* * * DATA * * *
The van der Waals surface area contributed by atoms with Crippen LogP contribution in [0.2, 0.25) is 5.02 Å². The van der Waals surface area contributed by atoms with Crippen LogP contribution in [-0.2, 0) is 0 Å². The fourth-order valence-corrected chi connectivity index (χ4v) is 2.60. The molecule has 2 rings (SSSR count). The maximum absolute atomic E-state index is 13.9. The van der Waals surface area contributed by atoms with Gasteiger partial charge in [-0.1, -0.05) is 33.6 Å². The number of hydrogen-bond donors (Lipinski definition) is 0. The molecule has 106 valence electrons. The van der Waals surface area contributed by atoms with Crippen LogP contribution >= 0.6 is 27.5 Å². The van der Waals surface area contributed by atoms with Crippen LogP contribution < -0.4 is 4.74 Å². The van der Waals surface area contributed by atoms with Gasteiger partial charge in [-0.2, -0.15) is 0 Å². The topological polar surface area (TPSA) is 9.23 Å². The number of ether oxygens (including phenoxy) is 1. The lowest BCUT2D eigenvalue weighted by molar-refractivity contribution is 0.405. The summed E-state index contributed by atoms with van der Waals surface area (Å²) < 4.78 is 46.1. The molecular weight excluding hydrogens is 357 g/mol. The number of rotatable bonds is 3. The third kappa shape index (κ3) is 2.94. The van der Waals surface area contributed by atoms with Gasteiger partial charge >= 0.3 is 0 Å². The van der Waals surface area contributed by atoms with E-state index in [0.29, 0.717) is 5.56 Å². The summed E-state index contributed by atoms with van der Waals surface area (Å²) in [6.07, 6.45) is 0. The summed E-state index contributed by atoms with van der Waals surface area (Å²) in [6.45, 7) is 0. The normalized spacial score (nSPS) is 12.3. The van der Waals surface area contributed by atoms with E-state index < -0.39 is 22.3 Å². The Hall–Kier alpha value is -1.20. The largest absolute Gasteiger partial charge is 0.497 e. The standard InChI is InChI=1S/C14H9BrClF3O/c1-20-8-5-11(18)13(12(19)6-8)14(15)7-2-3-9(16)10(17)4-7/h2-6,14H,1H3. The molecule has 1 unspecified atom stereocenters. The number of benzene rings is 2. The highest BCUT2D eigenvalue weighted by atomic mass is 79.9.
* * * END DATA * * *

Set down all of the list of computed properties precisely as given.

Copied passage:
The van der Waals surface area contributed by atoms with Crippen LogP contribution in [0.2, 0.25) is 5.02 Å². The van der Waals surface area contributed by atoms with Crippen LogP contribution in [-0.2, 0) is 0 Å². The fourth-order valence-corrected chi connectivity index (χ4v) is 2.60. The molecule has 2 rings (SSSR count). The maximum absolute atomic E-state index is 13.9. The van der Waals surface area contributed by atoms with Gasteiger partial charge in [-0.1, -0.05) is 33.6 Å². The number of hydrogen-bond donors (Lipinski definition) is 0. The molecule has 106 valence electrons. The van der Waals surface area contributed by atoms with Crippen LogP contribution >= 0.6 is 27.5 Å². The van der Waals surface area contributed by atoms with Crippen LogP contribution < -0.4 is 4.74 Å². The van der Waals surface area contributed by atoms with Gasteiger partial charge in [-0.2, -0.15) is 0 Å². The topological polar surface area (TPSA) is 9.23 Å². The number of ether oxygens (including phenoxy) is 1. The lowest BCUT2D eigenvalue weighted by molar-refractivity contribution is 0.405. The summed E-state index contributed by atoms with van der Waals surface area (Å²) < 4.78 is 46.1. The molecular weight excluding hydrogens is 357 g/mol. The number of rotatable bonds is 3. The third kappa shape index (κ3) is 2.94. The van der Waals surface area contributed by atoms with Gasteiger partial charge >= 0.3 is 0 Å². The van der Waals surface area contributed by atoms with E-state index in [0.29, 0.717) is 5.56 Å². The summed E-state index contributed by atoms with van der Waals surface area (Å²) in [6.07, 6.45) is 0. The summed E-state index contributed by atoms with van der Waals surface area (Å²) in [6.45, 7) is 0. The normalized spacial score (nSPS) is 12.3. The van der Waals surface area contributed by atoms with E-state index < -0.39 is 22.3 Å². The Hall–Kier alpha value is -1.20. The largest absolute Gasteiger partial charge is 0.497 e. The standard InChI is InChI=1S/C14H9BrClF3O/c1-20-8-5-11(18)13(12(19)6-8)14(15)7-2-3-9(16)10(17)4-7/h2-6,14H,1H3. The molecule has 1 unspecified atom stereocenters. The number of benzene rings is 2. The highest BCUT2D eigenvalue weighted by atomic mass is 79.9.